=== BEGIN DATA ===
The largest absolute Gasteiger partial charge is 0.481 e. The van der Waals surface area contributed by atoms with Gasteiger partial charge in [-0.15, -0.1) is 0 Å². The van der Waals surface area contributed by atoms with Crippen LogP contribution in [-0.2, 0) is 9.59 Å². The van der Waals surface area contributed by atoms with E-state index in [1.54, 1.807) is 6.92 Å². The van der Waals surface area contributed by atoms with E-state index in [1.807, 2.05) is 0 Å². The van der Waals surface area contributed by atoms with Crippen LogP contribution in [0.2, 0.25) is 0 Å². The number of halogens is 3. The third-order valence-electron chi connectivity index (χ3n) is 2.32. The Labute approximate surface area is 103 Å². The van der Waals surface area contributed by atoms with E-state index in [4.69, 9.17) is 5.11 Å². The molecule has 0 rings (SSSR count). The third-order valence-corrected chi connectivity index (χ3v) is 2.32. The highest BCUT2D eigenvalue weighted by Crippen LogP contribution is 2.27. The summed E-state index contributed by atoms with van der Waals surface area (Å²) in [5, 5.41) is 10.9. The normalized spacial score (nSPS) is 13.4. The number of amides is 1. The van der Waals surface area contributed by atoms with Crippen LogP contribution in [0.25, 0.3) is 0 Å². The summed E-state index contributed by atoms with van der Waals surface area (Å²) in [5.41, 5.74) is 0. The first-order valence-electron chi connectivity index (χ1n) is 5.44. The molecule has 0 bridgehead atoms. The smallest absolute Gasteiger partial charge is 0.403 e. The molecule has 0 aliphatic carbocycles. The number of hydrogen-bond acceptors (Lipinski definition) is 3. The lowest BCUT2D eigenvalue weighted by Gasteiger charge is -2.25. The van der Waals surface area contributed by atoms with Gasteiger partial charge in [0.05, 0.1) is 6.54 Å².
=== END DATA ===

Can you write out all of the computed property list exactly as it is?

The largest absolute Gasteiger partial charge is 0.481 e. The van der Waals surface area contributed by atoms with Gasteiger partial charge in [-0.15, -0.1) is 0 Å². The van der Waals surface area contributed by atoms with Crippen LogP contribution in [-0.2, 0) is 9.59 Å². The van der Waals surface area contributed by atoms with E-state index in [1.54, 1.807) is 6.92 Å². The van der Waals surface area contributed by atoms with E-state index in [1.807, 2.05) is 0 Å². The van der Waals surface area contributed by atoms with Crippen LogP contribution in [0.2, 0.25) is 0 Å². The number of halogens is 3. The third-order valence-electron chi connectivity index (χ3n) is 2.32. The Labute approximate surface area is 103 Å². The van der Waals surface area contributed by atoms with E-state index in [4.69, 9.17) is 5.11 Å². The molecule has 0 rings (SSSR count). The third-order valence-corrected chi connectivity index (χ3v) is 2.32. The highest BCUT2D eigenvalue weighted by Crippen LogP contribution is 2.27. The summed E-state index contributed by atoms with van der Waals surface area (Å²) in [5, 5.41) is 10.9. The normalized spacial score (nSPS) is 13.4. The number of amides is 1. The van der Waals surface area contributed by atoms with Crippen LogP contribution in [0.25, 0.3) is 0 Å². The summed E-state index contributed by atoms with van der Waals surface area (Å²) in [5.41, 5.74) is 0. The first-order valence-electron chi connectivity index (χ1n) is 5.44. The molecule has 0 bridgehead atoms. The smallest absolute Gasteiger partial charge is 0.403 e. The molecule has 0 aliphatic carbocycles. The number of hydrogen-bond acceptors (Lipinski definition) is 3. The lowest BCUT2D eigenvalue weighted by Gasteiger charge is -2.25. The van der Waals surface area contributed by atoms with Gasteiger partial charge in [0.05, 0.1) is 6.54 Å².